The Costume, Accessories & Textiles Sale on 20th August will include a colourful range of textiles from three aristocratic households.
A PRIVATE COLLECTION OF TEXTILES WITH PROVENANCE FROM THE 1ST EARL MOUNTBATTEN OF BURMA
In 1917, amidst increasingly anti-German sentiment, various members of the Battenberg family anglicised their name to Mountbatten. They were a Cadet Branch of the Hesse-Darmstadt family, who ruled the Grand Duchy of Hesse, situated in what is now modern Germany with Wiesbaden as the capital.
Despite being born in Austria, Prince Louis of Alexander of Battenberg (1854-1921) became a naturalised British citizen and entered the Royal Navy at the age of 14, rising to become First Sea Lord by 1912; a position which, along with his family name, he would have to relinquish in the face of anti-German sentiment. There is an abundance of examples of his family’s international power and influence; his wife’s grandmother was Queen Victoria, two of his sisters, one of whom was the Empress of Russia, were murdered by the Bolsheviks, and Louis was once reprimanded during the Russo-Turkish War for crossing the front to visit his brother Prince Alexander who was an officer in the opposing Russian Army.
Louis Mountbatten (1900-1979), 1st Earl Mountbatten of Burma, not only shared his father’s name, but also his naval vocation. He joined the Navy towards the end of World War I, and by World War II he was sufficiently respected to be appointed Supreme Allied Commander of South East Asia Command, in which position he helped overcome the Japanese forces. After the war Clement Atlee advised George VI to appoint Mountbatten as Viceroy of India in 1947. The British, at the time, were preparing their withdrawal, and so it fell on Mountbatten to organise a quick and peaceful transition of power. At midnight on 15th August 1947, both India and Pakistan became independent.
Whilst in India with his wife, Edwina Ashley (1901-1960), they collected many of the items included in this sale.
Highlights of the collection include:
An Early 19th Century Chintz Quilt (detail) (estimate: £400-600)
Two Early 20th Century Indian Souvenir Woven Cloths (estimate: £150-250)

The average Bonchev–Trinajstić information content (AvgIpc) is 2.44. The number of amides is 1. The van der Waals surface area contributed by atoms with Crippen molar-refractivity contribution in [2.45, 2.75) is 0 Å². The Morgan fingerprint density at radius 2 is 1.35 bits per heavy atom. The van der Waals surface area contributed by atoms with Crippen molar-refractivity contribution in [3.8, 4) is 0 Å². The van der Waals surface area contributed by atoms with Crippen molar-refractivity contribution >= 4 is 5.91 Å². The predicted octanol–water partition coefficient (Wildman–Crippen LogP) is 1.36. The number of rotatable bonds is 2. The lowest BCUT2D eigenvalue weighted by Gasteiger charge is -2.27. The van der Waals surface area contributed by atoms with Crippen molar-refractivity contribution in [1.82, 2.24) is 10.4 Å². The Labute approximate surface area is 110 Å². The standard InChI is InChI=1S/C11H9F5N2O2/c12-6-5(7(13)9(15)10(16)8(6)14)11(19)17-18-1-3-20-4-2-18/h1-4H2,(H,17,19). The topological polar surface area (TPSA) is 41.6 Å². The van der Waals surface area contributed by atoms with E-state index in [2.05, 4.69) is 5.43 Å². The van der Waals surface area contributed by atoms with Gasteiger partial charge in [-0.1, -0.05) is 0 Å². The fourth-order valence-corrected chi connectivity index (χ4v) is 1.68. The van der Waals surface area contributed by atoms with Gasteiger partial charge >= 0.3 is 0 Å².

A Collection of Circa 1930s and Later Bed Linen, Some Bering the ‘EM’ Monogram for Edwina Mountbatten (estimate: £300-500)
Two Circa 1940s Indian Cloth Dolls of Lord and Lady Mountbatten (estimate: £120-180).
A COLLECTION OF MONOGRAMMED BED LINEN AND ACCESSORIES FOR PRINCESS MARY OF HAREWOOD HOUSE, WEST YORKSHIRE
Princess Mary was born on the Sandringham Estate on the 25th of April 1897, the only daughter of King George V and his wife, Mary of Teck. Throughout her childhood she was hidden from the public eye, until making her first state appearance at her parents’ Coronation on 22nd June 1911.
Throughout World War I she visited many hospitals with her mother and engaged with several charitable endeavours. Her innate altruism is best reflected in her becoming the first British royal to visit France following the Armistice, on only the 20th of November 1918.
In 1922 Princess Mary married Viscount Lascelles (later, the 6th Earl of Harewood). It was the first royal wedding to be covered by several fashion magazines, such as Vogue, who described her dress as combining ‘youthful simplicity with royal splendour.’
She spent her married life at Goldsborough Hall, and later at Harewood House. She was an active participant in county life and was a patron of the Yorkshire Ladies Council of Education, and of the Yorkshire Symphony Orchestra.
A selection of lots from the collection:
A COLLECTION OF COSTUME, TEXTILES & EPHEMERA FROM CASTLE HOWARD, NORTH YORKSHIRE